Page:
Tuesday, July 4, 2000
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Posted on: Tuesday, July 4, 2000

Those Thundercats just keep on coming back


“ThunderCats Ho!” Lion-O and his friends, first seen on TV in the 1980s, still pop up on the small screen, and now on nostalgic T-shirts and in other contexts.

By Elizabeth Kieszkowski
Advertiser Assistant Features Editor

Muscular humanoids with feline faces, the superheroic ThunderCats captured kids’ attention in the 1980s — and now they’re doing it again.

The cartoon characters, invented by the late Honolulan Tobin Wolf, have been TV-syndication staples for nearly two decades. They’re shown sporadically on the Cartoon Network and have experienced another revival as a result of ’80s nostalgia.

What’s the attraction? Honolulu attorney Janice Wolf, daughter of the ThunderCats’ creator, gives some of the credit to the personas developed by her father before he "pitched" the team to its animators.

"We sat around the table creating the characters," Janice Wolf remembers, thinking back to the 1980s. "It was a morality play, with superheroes. ... Basically, the characters have survived pretty much as they were intended."

Cartoon-watchers of the ’80s will remember Lion-O, Tygra, Panthro and Cheetara, or perhaps the oft-repeated cry, "ThunderCats Ho!" Those too young or old to connect with the first run of the cartoon series may have seen it in reruns. Observant people-watchers will spot the characters on teen T-shirts around town.

Web sites are dedicated to these fictional figures. The appreciation for them seems unending.

The connection may well spring from the all-too-human attributes attached to the characters. Leader Lion-O, for example, is impulsive; the more wise Panthro must often come to his aid. "Wilykat" and "Wilykit," male and female juveniles in the ThunderCat pack, are more real than real. Character synopses developed in 1984 describe them thus: "They are mischievous, disrespectful to the older Thundercats, and though often brought up short by the elders, they are never totally repentant ·"

Tobin Wolf, who died last year, lived out the end of his life in Honolulu. His daughter, Janice (who worked at The Honolulu Advertiser from 1968 to 1982), has monitored the ThunderCats phenomenon from the Islands throughout. She still collects occasional royalties from the characters, for which her father shared a copyright with Telepictures Corp. Warner Bros. is the current syndicator of the series.

Tobin Wolf, it turns out, was a self-made man, on his own from an early age, a World War II veteran and an inventor who held several patents on industrial items. As if this weren’t enough, Wolf was also a toy inventor and cartoon-character creator.

In short, Wolf was one of those persevering, multitalented and creative types who helped build the (sometimes accurate) stereotype of the American man. He lived only for a few months in Hawaii, though now his industrial patents, sketches and collection of ThunderCats materials reside in the Islands, with his daughter.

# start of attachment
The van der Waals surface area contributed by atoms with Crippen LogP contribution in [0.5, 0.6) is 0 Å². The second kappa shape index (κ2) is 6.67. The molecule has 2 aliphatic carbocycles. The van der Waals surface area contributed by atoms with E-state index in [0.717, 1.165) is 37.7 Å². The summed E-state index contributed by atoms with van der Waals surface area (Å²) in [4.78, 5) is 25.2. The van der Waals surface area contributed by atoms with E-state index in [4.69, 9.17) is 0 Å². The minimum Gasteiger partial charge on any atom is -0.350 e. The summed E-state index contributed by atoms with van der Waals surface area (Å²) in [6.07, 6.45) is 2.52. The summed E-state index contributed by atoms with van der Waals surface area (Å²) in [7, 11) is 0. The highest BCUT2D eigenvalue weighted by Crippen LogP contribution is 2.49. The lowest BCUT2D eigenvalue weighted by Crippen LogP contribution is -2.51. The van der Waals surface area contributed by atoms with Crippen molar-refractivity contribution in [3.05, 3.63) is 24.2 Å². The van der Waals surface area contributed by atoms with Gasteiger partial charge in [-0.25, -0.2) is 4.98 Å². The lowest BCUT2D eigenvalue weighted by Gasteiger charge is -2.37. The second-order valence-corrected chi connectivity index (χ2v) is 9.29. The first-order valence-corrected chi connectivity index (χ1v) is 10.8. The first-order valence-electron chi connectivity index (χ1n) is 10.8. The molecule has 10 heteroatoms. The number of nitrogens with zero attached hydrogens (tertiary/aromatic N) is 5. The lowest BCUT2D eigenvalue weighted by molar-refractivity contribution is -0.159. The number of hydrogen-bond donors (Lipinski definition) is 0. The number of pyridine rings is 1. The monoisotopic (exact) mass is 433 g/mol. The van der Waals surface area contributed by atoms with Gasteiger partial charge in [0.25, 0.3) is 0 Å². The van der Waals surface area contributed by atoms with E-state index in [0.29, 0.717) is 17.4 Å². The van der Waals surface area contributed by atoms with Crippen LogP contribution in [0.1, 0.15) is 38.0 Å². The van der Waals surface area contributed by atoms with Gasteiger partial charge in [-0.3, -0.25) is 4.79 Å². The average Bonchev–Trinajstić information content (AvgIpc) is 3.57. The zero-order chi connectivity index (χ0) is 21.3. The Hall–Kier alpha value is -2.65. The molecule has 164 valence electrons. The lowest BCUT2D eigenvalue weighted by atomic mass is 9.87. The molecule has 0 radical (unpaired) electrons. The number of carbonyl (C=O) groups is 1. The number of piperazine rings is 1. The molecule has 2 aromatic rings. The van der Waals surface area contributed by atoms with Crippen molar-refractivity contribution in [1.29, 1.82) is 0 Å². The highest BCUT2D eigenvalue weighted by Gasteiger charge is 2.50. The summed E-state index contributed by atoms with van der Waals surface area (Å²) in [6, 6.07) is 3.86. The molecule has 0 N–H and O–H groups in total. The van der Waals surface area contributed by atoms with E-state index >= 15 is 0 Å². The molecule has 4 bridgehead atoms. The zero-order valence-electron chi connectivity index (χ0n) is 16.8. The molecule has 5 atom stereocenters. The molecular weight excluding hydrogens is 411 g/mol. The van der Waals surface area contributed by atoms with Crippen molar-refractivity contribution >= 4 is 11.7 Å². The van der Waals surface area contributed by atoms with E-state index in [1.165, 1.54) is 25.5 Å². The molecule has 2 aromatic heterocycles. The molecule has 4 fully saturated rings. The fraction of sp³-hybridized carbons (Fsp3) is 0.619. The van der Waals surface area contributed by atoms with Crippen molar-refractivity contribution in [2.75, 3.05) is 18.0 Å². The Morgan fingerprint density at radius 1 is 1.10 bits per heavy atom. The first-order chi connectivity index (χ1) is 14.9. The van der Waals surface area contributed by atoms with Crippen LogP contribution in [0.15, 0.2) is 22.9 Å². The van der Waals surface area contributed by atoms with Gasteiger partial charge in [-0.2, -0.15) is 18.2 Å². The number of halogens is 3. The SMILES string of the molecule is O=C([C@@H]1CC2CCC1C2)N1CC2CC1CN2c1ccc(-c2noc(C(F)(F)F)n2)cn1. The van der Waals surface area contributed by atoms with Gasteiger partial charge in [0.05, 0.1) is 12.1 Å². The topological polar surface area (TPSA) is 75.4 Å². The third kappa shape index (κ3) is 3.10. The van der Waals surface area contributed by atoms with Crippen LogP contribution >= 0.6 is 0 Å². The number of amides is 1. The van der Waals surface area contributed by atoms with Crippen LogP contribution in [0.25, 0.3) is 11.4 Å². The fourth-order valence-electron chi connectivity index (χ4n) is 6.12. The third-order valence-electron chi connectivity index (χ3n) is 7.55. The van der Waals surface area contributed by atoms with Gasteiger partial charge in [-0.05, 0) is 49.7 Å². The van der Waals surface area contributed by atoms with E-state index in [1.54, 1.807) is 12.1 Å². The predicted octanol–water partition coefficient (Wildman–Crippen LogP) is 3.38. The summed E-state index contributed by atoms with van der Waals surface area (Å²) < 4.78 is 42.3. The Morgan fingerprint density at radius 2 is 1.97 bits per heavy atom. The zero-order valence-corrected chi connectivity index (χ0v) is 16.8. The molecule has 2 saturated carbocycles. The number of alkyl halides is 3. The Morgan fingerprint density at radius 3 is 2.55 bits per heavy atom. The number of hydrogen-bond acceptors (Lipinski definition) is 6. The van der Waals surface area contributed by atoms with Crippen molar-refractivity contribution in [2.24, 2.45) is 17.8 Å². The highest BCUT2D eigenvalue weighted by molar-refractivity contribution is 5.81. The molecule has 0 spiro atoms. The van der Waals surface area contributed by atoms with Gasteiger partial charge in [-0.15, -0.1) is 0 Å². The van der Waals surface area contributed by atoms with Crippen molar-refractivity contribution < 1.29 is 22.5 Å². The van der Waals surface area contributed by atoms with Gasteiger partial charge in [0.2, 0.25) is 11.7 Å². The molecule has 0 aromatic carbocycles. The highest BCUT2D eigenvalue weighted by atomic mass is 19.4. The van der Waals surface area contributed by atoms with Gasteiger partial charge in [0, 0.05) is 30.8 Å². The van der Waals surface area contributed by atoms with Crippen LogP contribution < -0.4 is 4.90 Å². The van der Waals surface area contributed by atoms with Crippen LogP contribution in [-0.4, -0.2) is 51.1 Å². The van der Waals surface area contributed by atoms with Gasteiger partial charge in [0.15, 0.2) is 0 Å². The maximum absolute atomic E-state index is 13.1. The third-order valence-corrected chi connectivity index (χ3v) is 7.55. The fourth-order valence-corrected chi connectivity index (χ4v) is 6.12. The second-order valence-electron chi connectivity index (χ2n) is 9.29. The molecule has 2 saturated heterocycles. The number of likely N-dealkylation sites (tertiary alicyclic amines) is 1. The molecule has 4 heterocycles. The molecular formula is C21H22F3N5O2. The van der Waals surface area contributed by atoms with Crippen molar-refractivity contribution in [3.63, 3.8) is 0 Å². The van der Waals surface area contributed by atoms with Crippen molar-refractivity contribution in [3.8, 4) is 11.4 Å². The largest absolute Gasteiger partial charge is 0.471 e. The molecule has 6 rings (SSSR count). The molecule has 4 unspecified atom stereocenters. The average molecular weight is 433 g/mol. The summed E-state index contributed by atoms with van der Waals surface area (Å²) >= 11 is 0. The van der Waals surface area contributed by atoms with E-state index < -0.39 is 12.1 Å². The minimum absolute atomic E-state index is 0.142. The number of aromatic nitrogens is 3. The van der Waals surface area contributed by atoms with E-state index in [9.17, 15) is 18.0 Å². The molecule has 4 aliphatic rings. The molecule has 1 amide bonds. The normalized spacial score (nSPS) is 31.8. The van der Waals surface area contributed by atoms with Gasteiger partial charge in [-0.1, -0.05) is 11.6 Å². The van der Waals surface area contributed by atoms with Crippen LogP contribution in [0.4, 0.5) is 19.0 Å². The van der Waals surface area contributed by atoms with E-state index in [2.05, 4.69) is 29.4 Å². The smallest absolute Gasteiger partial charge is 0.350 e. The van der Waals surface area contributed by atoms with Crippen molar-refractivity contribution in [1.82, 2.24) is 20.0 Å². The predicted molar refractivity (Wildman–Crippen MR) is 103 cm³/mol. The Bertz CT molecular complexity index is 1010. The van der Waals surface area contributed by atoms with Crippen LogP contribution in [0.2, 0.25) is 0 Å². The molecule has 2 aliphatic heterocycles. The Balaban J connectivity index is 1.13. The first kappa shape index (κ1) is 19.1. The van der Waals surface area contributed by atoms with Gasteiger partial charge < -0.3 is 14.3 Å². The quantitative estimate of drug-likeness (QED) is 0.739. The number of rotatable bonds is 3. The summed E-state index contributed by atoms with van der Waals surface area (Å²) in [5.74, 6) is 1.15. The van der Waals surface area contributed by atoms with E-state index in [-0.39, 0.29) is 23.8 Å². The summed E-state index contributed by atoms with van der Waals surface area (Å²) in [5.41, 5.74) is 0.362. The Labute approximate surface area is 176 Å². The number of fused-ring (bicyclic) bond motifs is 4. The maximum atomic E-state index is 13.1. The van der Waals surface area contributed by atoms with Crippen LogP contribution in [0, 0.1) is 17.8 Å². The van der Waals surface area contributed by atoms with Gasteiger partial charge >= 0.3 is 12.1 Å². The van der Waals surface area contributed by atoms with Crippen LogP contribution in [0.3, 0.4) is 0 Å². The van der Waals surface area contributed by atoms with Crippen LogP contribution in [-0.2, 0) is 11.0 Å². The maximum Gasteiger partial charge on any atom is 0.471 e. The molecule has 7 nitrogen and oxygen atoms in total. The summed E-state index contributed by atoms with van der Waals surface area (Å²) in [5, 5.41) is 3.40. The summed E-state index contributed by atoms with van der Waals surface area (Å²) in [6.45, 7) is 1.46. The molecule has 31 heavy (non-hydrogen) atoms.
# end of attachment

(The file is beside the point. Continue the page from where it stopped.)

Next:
"Ive got a whole stack of his patents," Janice Wolf said. "I was going to get them framed, but there were too many."

Tobin Wolf knew a thing or two about the dramas of battle and survival. He was born in 1922 and his father died when he was young, so he was sent to live with grandparents, who gave him up to a foster home at about age 10. Janice Wolf said her father soon moved out on his own, putting himself through high school and marrying at 19.

Wolf enlisted during World War II, and lost part of a leg during the Battle of the Bulge. After the war, he studied mechanical engineering, then worked for Westinghouse, where he developed contraptions qualifying for several patents.

Eventually, Tobin Wolf struck out on his own as an inventor of toys. During this period, he invented the precursor of today’s ubiquitous portable stereo: a portable record player for teens, manufactured by Singer.

In 1981, Tobin Wolf sketched a cast of muscular, superpowered characters who combined both "superhuman" and "superanimal" powers. Telepictures Corp. of New York agreed to develop the series, and the program went into production in 1984. The series went on air the following year and played through 1987. In the process, the characters entered the consciousness of a generation.

The ThunderCats aired in the era of "He-Man" and "She-Ra" — Japanese-influenced cartoons that were marked by their focus on the strife between good and evil as well as their lack of subtext. These cartoons weren’t like the Warner Bros. classics featuring Bugs Bunny and crew; they didn’t pile on the inside jokes and double entendres, but focused on adventure, teamwork and notions of right and wrong.

Whether it happened because of or in spite of this focus, the ThunderCats made their mark. And now pop culture has anointed the characters as benchmarks of ’80s life, suitable for nostalgic reference in trendy clothing.

Cards poured in to Hawaii from around the world when Tobin Wolf died last year, Janice Wolf reports. Fans continue to exchange news about him and the ThunderCats via the World Wide Web. ("ThunderCats was my all-time favorite cartoon," proclaims the creator of one fan site. "Still is. Man, I lived, slept and ate the ThunderCats.") And the characters continue to pop on and off of TV screens, according to the whims of syndicators.

"Just when I think ThunderCats’ has given its last meow, here it comes," said Wolf. "I suppose all of us want to leave a legacy. I’m glad my father had that."

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